Most people search for perfect shells, but some of the most interesting ones are often battered and broken. Oyster shells come in all kinds of sizes, shapes and colors that may appeal to an artistic eye for use in jewelry-making or wind chimes.

Also of interest are the remains of other sea creatures. The carapace, for example, of blue, calico, or horseshoe crabs or the egg cases of whelks or skates are always nice finds. Several kinds of sea stars, often called starfish, sometimes wash up on the beaches in multitudes after storms and can be dried for display.

The southern end of Ocracoke, known as “South Point” is a good place to find sand dollars, a kind of echinoid with a lovely five-petaled design which bleaches white when dry.  The lucky beachcomber might happen upon that rare find, a perfectly coiled and dried sea horse, carried ashore from the Gulf Stream.

Occasionally the remains of a sea turtle or a great whale will wash ashore. Fascinating as it is to see them, do not take them with you. It is against the law to possess parts form endangered species, and there is a stiff fine for having them in your possession.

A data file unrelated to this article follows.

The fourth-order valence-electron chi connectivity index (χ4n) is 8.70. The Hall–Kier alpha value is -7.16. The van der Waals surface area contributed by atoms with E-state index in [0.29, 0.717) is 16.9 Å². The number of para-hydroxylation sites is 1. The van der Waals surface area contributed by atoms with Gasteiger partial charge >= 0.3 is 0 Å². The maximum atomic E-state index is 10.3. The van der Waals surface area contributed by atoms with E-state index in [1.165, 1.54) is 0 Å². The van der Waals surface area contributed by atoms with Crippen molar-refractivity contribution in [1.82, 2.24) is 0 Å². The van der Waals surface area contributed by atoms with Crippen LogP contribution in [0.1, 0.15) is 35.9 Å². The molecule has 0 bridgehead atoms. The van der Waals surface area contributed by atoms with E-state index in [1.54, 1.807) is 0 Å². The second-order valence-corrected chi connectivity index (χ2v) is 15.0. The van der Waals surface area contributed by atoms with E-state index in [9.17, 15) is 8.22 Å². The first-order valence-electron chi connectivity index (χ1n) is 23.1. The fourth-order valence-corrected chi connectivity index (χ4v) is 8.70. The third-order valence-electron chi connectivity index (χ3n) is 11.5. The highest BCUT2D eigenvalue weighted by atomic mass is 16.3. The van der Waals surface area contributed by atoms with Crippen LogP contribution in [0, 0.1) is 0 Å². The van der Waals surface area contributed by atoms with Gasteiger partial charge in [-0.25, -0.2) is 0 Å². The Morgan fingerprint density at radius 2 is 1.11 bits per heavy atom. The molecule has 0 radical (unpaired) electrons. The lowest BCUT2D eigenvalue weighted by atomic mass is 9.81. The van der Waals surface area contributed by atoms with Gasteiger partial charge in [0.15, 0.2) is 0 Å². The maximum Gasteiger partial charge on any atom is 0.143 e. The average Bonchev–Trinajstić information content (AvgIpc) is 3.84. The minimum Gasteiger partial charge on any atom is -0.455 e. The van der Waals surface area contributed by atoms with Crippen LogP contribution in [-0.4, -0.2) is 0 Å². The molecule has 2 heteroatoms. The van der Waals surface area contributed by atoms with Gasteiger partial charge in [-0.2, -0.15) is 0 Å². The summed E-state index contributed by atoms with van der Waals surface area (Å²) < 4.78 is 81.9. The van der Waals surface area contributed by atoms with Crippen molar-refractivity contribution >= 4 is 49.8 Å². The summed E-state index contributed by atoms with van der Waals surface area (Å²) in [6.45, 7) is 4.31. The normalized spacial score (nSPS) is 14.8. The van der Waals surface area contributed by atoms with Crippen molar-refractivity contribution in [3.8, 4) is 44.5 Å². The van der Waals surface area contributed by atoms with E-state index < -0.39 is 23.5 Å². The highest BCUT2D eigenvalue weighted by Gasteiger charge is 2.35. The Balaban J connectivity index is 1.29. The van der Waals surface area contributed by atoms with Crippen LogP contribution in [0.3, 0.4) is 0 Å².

The beaches at Portsmouth Island, part of the Cape Lookout National Seashore, provides especially good opportunities for shelling, as they are less often visited by beachcombers. To get to Portsmouth you have to take a boat ride from Ocracoke and walk to the beach, or you can take your 4-wheel-drive vehicle on a ferry from Atlantic and drive north along the ocean shore.  It is worth the trip, as people often return with bucketfuls of whelks and other desirable shells.

Jane Chestnut is one of Ocracoke’s most ardent shell collectors. A resident of the island for 15 years now, she began coming to Ocracoke when just a child, picking up shells and other items she found. She learned to love beachcombing with her grandmother and her mother, who often left their home in Rocky Mount to vacation at Atlantic Beach.